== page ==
Breaking Down Your First Triathlon

As mid-summer approaches there are many of you about to take on your first triathlon. You might be apprehensive or simply downright nervous and there is no shame in that. It can be overwhelming at times. Swimming is fairly intimidating for many folks, especially when you add a few hundred other people getting in your way!

Here we'll discuss a few ways to keep your day in perspective and avoid the mistakes that are so common that could ruin your day.

Overall Strategy and Pacing for Race Day

Even for the elite athletes you will find that in triathlon there are far more things to do wrong then right. What I mean is whether you're finishing your first triathlon or winning Kona, it's more about not messing up or not making a mistake rather than being super tough or "pushing through the pain" or mustering up some magical effort on that day. So, let's talk about the big picture.

Don't do something you haven't done before. You've probably seen a few people come off the bike into T-2, leave their shoes on the pedals, swing one leg back over the seat and hit the ground running right as they arrive at the dismount line. It looks like a very easy, fluid motion. Stay away from this! Unless you've done this 100 times in your every day rides stay away!

Some other things to avoid include:

  • Don't ride up a hill harder than you have in training
  • Don't take a turn faster than you have before or are comfortable with.
  • Don't grab your water bottle with a different hand.
  • Don't eat or drink something you haven't previously consumed during or before training.

Race day is about executing the skills you have on that day as well as possible, not thinking of something else at the spur of the moment. You will also notice that all of the things listed will not gain you much time. And if it's your first time, don't try to set any records.

Let's break the race down:

Transitions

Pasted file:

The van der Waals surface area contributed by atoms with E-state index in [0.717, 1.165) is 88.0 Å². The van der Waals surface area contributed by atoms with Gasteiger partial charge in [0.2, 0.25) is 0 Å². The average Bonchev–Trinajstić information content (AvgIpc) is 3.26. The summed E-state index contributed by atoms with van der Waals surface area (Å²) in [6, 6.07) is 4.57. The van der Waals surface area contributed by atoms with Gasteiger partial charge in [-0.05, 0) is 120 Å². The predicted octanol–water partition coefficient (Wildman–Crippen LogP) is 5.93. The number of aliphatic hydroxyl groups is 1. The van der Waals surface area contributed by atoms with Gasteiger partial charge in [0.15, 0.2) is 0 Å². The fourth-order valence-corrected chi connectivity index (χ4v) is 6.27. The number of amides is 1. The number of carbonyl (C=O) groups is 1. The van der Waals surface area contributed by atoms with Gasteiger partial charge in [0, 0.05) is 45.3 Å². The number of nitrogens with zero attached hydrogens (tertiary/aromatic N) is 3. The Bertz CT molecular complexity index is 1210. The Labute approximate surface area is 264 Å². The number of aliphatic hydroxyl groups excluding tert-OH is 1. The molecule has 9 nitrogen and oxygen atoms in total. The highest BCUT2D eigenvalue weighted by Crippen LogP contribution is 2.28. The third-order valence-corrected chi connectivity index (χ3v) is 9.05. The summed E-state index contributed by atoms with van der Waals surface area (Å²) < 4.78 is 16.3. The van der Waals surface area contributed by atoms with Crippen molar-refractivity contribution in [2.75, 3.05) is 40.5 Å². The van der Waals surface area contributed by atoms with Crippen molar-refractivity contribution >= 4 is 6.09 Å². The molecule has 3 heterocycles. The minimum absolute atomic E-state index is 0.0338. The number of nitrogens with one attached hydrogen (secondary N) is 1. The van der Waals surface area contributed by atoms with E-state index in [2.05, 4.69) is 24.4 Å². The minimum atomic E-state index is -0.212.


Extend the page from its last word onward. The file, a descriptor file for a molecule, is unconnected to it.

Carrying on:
"You can't win the race here but can certainly lose."

You're not racing to win today, but the same ideas apply here. Take your time, relax, catch your breath, try to recover a bit from the swim or the bike, and focus on not making mistakes. And most important of all, breathe.

Before you leave do a double check. Is your helmet on and buckled? Got all your water, anything else you need? OK...you sure? Ok, now go. Keep things simple. Organize your gear by your bike in a small area. Less is more here. The less "stuff" you have to deal with, put on, take off, buckle, strap, flip over, the better.

I put the transitions section first because I see more errors and mistakes here than anywhere else. At every single race I hear about or see someone bolting out of transition to the run at mach 3 with their cycling helmet still on. Don't be that person!

And if you are, it's OK. Just laugh because it's pretty funny.

Visualize

When you're done with set up, walk down to the beach or wherever the swim start is, walk over to the swim exit, then walk up to the transition area (like you will in the race).

Take note of everything. How far is it? Look around, do some visualization. I am going to come out of the water, WALK up the beach, take the top of my wet suit off, into transition here and my bike is... ummm where's my bike?

See why we do this? Finding your bike is easy when there is no one else there and you're right next to it. Finding it when you come into this huge transition area from another direction with hundreds of bikes around and water in your ears is a completely different animal.

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